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Dearborn independent. [volume] (Dearborn, Mich.) 1901-1927, April 03, 1920, Image 13

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13
Catching Up With the Dollar in Belgium
B
Brussels. Belgium. March. 1920
ELGIUMi which is credited with having recovered
ua commercia activity more quickly than some
other EUTOPW countries after five year of war,
11., t c i.i vat ion of effort toward continued, in-
MMrive effort and production; but she, like other Ku
r!nein nations, is feeling the effects of the present
mSivorable exchange. It is the question dominating
others. It is apparently affecting friendly interna
Sanal relations. Proposals to remedy the situation, its
Sect on trade with America, and relations with the
United Statei, all furnish material for lengthy and
spirited discuaaion.
The Belgian manufacturer paid high prices for
toerican cotton immediately after the armistice to
ret textile nulls which generally speaking had not been
Sea try damaged by the (iermans but stripped of cer
tain parts, again in running order. The same was true
,n lome other industries where essential raw materials
Here necessary. Exchange was then showing an up
ward tendency; in fact, it was high. But raw materials
wire absolutely necessary, and no hesitancy was shown
in buying after credit difficulties had been overcome.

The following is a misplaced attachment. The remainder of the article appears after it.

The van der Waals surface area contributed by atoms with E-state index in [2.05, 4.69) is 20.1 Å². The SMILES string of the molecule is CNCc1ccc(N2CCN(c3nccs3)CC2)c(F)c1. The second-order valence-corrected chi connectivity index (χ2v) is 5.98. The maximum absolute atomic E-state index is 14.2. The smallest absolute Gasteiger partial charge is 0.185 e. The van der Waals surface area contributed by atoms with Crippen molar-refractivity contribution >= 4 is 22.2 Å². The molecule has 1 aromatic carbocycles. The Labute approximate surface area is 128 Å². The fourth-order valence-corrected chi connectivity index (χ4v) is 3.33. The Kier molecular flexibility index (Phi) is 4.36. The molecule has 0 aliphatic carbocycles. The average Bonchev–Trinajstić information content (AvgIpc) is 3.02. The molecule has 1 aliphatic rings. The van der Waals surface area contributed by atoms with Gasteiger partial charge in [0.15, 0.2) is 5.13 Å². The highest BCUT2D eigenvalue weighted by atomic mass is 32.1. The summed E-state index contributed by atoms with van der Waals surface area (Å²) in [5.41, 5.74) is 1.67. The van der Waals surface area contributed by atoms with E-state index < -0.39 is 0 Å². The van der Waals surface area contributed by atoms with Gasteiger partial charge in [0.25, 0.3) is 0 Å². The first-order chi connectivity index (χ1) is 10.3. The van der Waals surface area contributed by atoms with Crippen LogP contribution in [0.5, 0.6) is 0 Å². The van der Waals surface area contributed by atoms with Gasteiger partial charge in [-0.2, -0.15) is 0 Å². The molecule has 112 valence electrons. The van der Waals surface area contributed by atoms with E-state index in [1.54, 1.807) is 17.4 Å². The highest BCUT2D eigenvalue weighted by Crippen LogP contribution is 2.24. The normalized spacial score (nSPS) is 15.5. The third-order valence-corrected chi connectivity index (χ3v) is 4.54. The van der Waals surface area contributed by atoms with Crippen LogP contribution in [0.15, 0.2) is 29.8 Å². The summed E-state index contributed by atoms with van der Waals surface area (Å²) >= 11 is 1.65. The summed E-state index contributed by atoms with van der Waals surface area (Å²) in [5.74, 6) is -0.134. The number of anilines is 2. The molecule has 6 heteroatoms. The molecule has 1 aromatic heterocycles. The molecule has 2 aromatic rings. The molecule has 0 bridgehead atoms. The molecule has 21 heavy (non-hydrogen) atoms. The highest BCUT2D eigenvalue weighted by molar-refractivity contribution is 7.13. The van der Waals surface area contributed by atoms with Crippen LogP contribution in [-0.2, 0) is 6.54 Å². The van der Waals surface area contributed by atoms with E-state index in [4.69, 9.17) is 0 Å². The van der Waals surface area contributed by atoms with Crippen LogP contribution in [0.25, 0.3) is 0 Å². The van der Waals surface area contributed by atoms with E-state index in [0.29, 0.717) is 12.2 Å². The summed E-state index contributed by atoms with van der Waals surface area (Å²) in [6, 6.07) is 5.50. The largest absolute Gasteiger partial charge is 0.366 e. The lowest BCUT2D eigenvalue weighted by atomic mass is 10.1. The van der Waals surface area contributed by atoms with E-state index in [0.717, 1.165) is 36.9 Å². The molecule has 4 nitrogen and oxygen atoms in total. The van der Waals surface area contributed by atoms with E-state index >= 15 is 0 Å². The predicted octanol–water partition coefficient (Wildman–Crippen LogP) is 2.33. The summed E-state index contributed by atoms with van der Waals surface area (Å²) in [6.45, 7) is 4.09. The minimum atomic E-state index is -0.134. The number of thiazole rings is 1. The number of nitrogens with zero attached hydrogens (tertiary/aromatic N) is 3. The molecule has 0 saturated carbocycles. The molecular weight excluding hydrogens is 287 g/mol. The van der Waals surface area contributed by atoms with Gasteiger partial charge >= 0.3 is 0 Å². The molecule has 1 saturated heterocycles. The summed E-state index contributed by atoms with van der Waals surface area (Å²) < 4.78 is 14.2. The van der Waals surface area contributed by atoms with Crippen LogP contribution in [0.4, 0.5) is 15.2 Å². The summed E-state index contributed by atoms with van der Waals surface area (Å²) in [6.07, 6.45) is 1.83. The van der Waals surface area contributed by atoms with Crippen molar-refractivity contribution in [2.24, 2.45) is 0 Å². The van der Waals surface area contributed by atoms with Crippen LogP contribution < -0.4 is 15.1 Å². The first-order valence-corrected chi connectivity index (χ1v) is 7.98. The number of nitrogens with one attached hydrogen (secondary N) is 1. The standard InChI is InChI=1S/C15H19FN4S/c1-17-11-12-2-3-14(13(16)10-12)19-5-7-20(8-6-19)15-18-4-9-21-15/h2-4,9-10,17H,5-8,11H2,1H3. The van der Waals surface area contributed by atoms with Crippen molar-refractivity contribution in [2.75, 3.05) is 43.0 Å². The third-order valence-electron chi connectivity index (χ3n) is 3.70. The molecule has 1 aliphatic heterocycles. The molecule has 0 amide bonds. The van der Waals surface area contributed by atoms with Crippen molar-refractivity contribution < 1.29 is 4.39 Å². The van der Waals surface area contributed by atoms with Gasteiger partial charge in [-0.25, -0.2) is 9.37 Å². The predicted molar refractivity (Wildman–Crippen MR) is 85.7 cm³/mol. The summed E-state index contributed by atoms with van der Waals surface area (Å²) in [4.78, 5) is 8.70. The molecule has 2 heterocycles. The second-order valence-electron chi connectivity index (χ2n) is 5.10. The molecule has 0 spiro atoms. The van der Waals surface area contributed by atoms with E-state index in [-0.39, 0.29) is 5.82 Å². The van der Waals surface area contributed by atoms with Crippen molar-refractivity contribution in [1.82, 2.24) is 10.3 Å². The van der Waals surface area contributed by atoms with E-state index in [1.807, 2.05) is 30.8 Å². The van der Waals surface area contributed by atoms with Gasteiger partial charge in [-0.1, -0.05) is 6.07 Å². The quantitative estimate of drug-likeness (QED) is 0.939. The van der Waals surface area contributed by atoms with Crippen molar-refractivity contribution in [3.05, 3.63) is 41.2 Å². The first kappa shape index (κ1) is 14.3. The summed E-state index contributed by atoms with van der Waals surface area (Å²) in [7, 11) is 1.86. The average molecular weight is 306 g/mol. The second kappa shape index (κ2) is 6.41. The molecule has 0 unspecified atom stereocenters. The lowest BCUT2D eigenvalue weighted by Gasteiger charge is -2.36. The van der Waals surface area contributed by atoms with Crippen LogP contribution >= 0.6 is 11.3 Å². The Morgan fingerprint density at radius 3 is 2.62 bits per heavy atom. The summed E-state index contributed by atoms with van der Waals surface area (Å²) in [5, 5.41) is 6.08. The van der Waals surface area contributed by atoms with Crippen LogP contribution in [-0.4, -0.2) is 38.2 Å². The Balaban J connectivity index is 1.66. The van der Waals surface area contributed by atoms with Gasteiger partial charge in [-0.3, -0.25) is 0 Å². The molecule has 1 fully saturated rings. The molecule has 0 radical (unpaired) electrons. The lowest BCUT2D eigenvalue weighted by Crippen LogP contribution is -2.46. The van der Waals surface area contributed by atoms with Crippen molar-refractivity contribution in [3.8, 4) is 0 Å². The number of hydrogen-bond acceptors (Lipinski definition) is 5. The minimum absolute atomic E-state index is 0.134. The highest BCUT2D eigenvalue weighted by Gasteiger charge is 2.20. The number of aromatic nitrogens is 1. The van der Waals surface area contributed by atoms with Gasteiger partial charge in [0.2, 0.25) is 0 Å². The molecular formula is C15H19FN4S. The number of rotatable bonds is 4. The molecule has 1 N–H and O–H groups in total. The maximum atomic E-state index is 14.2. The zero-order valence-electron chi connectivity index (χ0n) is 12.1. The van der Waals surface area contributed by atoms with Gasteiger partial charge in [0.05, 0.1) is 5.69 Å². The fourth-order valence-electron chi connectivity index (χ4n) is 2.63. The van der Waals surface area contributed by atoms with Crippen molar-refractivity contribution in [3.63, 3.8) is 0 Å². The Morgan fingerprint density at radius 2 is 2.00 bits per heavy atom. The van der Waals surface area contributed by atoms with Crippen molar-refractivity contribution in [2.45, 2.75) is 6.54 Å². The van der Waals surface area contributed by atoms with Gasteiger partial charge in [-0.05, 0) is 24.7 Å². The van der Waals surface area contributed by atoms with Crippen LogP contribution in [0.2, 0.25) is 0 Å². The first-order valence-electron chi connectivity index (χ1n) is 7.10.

The wisdom of this action is shown today. La
Textile, an association of textile manufacturers with
headquarters at Ghent, which takes in all the leading
manufacturers in this branch in Belgium, has just is
sued figures showing that it is at present operating
1,800000 spindles. The number in operation in 1914
was 1,518,000. Pre-war production is being exceeded.
Order books are filled, bespeaking well for future
business.
If textile manufacturers disregard the exchange
bugaboo, there are others in Belgium who do not take
a similar view of the advisability of buying in Amer
ica or elsewhere at the present rates of exchange which
is becoming a popular question as well as an economic
one. A big iron and steel plant near Liege is in need
of a great amount of equipment to replace that taken
away or destroyed by the Germans. It finds that Amer
ica can till its needs more quickly than any other
country. It wants millions of francs' worth of ma
chines, etc. that was the situation recently but it
too is holding off because of the high dollar rate.